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Five Fruits Best Eaten Perfectly Fresh And Ripe

Updated on July 13, 2011
Store-bought peaches just aren't as good / Photo by E. A. Wright
Store-bought peaches just aren't as good / Photo by E. A. Wright

SAVORING FRESH FRUIT

It was under the dry, scorching glare of the afternoon sun in August, far off the beaten path in California's Central Valley. It was at a roadside stand with a dusty parking lot and an old-fashioned produce scale. It was there that I rediscovered the perfection that can be peaches.

White and pink peaches. Red and gold peaches. Peaches with poetic names. Peaches covered in delicate fuzz. Peaches that looked and felt and smelled perfectly ripe.

I left with several paper bags full, but the peaches didn't stay tucked away for long. They looked too tempting, and their looks weren't deceiving.

Not a bite was sour. Not a section was mealy or bland. Each peach was giant and juicy and colorful.

There was only one downside to savoring these summer glories: After this, any store-bought peach would be a serious disappointment.

So when an unfortunate emergency brought me down that road and past that same stand later that week, all I could think was: GREAT! PEACHES!

Some things are just meant to be eaten ripe and fresh. This is guide to these kinds of fruits: the ones you've never truly eaten until you've tried them straight off the tree or fresh plucked from the field.


ONE: PEACHES

See above. Store-bought peaces are too often tart and tough,

Strawberries / Photo by E. A. Wright
Strawberries / Photo by E. A. Wright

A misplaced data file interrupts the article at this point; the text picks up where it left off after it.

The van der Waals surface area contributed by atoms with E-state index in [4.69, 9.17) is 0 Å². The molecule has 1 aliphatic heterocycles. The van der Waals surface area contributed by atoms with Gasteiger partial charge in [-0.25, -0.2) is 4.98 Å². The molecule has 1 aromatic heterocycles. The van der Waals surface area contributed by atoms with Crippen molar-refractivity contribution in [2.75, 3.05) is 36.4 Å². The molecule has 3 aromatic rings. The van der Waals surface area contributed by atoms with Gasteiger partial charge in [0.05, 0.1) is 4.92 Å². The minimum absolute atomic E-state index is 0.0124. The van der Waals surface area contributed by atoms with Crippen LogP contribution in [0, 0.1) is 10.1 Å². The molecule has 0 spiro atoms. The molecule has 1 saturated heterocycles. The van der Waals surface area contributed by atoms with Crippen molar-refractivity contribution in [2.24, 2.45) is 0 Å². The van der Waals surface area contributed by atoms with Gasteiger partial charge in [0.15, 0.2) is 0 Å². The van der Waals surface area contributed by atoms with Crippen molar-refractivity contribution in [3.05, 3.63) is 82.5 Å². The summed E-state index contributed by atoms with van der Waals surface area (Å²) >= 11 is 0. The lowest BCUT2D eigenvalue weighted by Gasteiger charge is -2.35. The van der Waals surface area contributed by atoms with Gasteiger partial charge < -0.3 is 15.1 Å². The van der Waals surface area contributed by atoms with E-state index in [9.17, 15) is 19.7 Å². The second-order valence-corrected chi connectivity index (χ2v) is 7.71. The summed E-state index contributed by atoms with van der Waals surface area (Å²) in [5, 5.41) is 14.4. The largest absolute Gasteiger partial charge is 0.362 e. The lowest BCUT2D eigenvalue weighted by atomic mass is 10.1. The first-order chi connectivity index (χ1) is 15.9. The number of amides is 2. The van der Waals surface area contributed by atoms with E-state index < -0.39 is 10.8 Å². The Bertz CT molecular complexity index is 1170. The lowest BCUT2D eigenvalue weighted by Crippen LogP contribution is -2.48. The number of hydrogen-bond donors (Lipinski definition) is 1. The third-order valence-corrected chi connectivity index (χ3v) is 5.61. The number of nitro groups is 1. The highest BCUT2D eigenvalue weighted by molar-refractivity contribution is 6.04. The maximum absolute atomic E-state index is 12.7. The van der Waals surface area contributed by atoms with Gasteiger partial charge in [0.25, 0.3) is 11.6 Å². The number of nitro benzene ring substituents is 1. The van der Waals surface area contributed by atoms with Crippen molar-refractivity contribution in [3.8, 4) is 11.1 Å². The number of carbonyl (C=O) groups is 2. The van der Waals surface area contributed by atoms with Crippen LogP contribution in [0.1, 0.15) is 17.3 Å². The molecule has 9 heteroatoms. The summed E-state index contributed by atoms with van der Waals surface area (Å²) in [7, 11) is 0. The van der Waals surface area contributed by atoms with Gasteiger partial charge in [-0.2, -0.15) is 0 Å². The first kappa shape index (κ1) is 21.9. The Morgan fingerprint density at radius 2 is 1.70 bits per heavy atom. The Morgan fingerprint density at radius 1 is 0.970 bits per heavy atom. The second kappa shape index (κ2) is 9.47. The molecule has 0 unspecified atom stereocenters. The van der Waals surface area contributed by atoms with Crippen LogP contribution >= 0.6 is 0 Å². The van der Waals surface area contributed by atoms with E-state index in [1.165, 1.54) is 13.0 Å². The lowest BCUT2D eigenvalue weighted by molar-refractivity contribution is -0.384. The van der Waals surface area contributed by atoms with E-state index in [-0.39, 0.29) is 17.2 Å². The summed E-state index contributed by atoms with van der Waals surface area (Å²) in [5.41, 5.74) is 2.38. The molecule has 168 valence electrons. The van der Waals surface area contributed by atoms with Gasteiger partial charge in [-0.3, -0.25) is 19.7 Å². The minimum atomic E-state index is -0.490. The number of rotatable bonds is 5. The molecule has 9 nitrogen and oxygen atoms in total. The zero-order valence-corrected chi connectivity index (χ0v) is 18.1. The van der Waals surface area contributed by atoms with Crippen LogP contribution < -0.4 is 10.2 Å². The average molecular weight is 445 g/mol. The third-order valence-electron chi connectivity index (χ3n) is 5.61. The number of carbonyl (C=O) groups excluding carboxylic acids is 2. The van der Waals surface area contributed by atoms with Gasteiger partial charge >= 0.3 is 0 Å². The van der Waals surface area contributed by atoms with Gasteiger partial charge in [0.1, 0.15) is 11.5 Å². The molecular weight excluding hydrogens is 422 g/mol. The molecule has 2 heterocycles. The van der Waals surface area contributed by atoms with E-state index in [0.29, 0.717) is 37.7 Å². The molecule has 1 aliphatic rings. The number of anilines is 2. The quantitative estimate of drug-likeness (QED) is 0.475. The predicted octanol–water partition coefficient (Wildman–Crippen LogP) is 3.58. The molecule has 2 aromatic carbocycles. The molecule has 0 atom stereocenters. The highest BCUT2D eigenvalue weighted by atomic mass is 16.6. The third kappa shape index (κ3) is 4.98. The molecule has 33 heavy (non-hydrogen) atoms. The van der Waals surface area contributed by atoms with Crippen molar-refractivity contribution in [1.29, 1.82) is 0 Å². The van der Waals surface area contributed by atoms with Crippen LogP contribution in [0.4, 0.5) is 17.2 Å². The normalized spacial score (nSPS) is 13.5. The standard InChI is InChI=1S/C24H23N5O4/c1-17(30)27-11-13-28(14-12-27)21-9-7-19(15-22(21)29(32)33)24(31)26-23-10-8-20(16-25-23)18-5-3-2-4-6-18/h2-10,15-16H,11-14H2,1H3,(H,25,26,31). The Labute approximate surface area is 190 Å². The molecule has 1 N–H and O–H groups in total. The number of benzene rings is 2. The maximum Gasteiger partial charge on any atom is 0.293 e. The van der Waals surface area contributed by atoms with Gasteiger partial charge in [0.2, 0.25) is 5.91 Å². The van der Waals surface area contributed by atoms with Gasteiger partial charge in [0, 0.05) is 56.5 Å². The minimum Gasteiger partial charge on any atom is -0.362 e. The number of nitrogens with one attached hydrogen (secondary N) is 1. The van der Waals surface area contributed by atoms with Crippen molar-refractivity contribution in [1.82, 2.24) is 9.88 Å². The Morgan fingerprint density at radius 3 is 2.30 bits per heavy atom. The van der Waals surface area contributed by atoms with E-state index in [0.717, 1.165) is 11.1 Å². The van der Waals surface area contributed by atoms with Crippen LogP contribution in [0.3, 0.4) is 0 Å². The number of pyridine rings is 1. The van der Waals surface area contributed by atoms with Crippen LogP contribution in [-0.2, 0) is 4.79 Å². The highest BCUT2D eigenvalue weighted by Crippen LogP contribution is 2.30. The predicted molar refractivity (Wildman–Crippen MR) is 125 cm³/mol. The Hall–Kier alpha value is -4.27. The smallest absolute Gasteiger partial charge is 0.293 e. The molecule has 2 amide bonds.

TWO: STAWBERRIES

Fresh, ripe, homegrown strawberries may be smaller than the mammoth, commercial lumps filling baskets in stores. But they are far redder, sweeter pieces of strawberry goodness.

These plums aren't yet ripe / Photo by E. A. Wright
These plums aren't yet ripe / Photo by E. A. Wright

THREE: PLUMS

Growing up with a backyard plum tree, I learned that a VERY ripe plum was well worth tasting. I never bothered with the unripe plums. Those ones were still pinkish on the outside and yellow on the inside — just like most plums in the grocery store. Those were so sour they made my teeth hurt.

The ones I wanted were the plums that had ripened to a deep, blackish-purple — the same color as an eggplant. By then, the flesh inside would be deep, juicy red and sweet. Only the skin and pit of the plum would still stay tooth-tingling tart.

Only the orange apricot on the right looks at all ripe / Photo by E. A. Wright
Only the orange apricot on the right looks at all ripe / Photo by E. A. Wright

FOUR: APRICOTS

As with plums, apricots are forever spoiled for me after years of picking them fresh. Drat those backyard fruit trees!

Unlike what you'll see in stores, apricots should not be plucked while they are still uniformly yellow and stiff. Let them ripen on the tree a little longer, and the yellow will fade to deep orange and the top half will blush a bright red. That's when they're ripe, not before. Waiting that long is inviting a game of chicken with the birds. But it's worth it.

A basket of truly ripe apricots will be filled with a mix of saturated, warm shades. Ripe apricots should be soft without yet being mushy. And not a single bite should taste sour.

These Haitian mangoes might ripen more at home / Photo by E. A. Wright
These Haitian mangoes might ripen more at home / Photo by E. A. Wright

FIVE: MANGOES

A greenish mango will ripen at home over several days, so all is not lost with a store-bought specimen. But a mango straight off a tree is a special thing indeed. Try it sometime.

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    • 2patricias profile image

      2patricias 7 years ago from Sussex by the Sea

      You've made these fruits all sound delicious.

      We will add a link from our hub "Grocery Shopping List to use as a Checklist". Hope that is okay with you - it is intended as a compliment.

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